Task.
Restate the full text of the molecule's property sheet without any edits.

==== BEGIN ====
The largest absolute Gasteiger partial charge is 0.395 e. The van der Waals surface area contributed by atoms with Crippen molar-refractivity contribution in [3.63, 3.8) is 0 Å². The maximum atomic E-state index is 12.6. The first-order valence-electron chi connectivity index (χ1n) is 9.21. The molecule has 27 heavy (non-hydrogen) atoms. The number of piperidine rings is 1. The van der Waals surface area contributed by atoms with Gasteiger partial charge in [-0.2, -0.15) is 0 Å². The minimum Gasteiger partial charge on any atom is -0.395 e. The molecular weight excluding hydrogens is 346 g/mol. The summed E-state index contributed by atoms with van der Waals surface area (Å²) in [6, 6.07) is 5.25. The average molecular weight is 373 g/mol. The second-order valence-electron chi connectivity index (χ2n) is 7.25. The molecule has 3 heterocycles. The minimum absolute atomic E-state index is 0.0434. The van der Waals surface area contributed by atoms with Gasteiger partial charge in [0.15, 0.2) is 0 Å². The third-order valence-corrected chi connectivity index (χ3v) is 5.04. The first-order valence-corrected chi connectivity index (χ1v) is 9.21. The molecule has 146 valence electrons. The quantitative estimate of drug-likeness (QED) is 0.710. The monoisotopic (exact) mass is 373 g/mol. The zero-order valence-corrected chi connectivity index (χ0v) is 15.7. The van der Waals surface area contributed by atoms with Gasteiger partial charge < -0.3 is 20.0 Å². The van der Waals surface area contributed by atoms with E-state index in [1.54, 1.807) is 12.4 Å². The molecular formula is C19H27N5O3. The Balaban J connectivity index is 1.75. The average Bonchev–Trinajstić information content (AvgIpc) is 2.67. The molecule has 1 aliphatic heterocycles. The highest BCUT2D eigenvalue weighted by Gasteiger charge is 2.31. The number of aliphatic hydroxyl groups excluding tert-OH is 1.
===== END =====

The largest absolute Gasteiger partial charge is 0.395 e. The van der Waals surface area contributed by atoms with Crippen molar-refractivity contribution in [3.63, 3.8) is 0 Å². The maximum atomic E-state index is 12.6. The first-order valence-electron chi connectivity index (χ1n) is 9.21. The molecule has 27 heavy (non-hydrogen) atoms. The number of piperidine rings is 1. The van der Waals surface area contributed by atoms with Gasteiger partial charge in [-0.2, -0.15) is 0 Å². The minimum Gasteiger partial charge on any atom is -0.395 e. The molecular weight excluding hydrogens is 346 g/mol. The summed E-state index contributed by atoms with van der Waals surface area (Å²) in [6, 6.07) is 5.25. The average molecular weight is 373 g/mol. The second-order valence-electron chi connectivity index (χ2n) is 7.25. The molecule has 3 heterocycles. The minimum absolute atomic E-state index is 0.0434. The van der Waals surface area contributed by atoms with Gasteiger partial charge in [0.15, 0.2) is 0 Å². The third-order valence-corrected chi connectivity index (χ3v) is 5.04. The first-order valence-corrected chi connectivity index (χ1v) is 9.21. The molecule has 146 valence electrons. The quantitative estimate of drug-likeness (QED) is 0.710. The monoisotopic (exact) mass is 373 g/mol. The zero-order valence-corrected chi connectivity index (χ0v) is 15.7. The van der Waals surface area contributed by atoms with Gasteiger partial charge < -0.3 is 20.0 Å². The van der Waals surface area contributed by atoms with E-state index in [1.54, 1.807) is 12.4 Å². The molecular formula is C19H27N5O3. The Balaban J connectivity index is 1.75. The average Bonchev–Trinajstić information content (AvgIpc) is 2.67. The molecule has 1 aliphatic heterocycles. The highest BCUT2D eigenvalue weighted by Gasteiger charge is 2.31. The number of aliphatic hydroxyl groups excluding tert-OH is 1.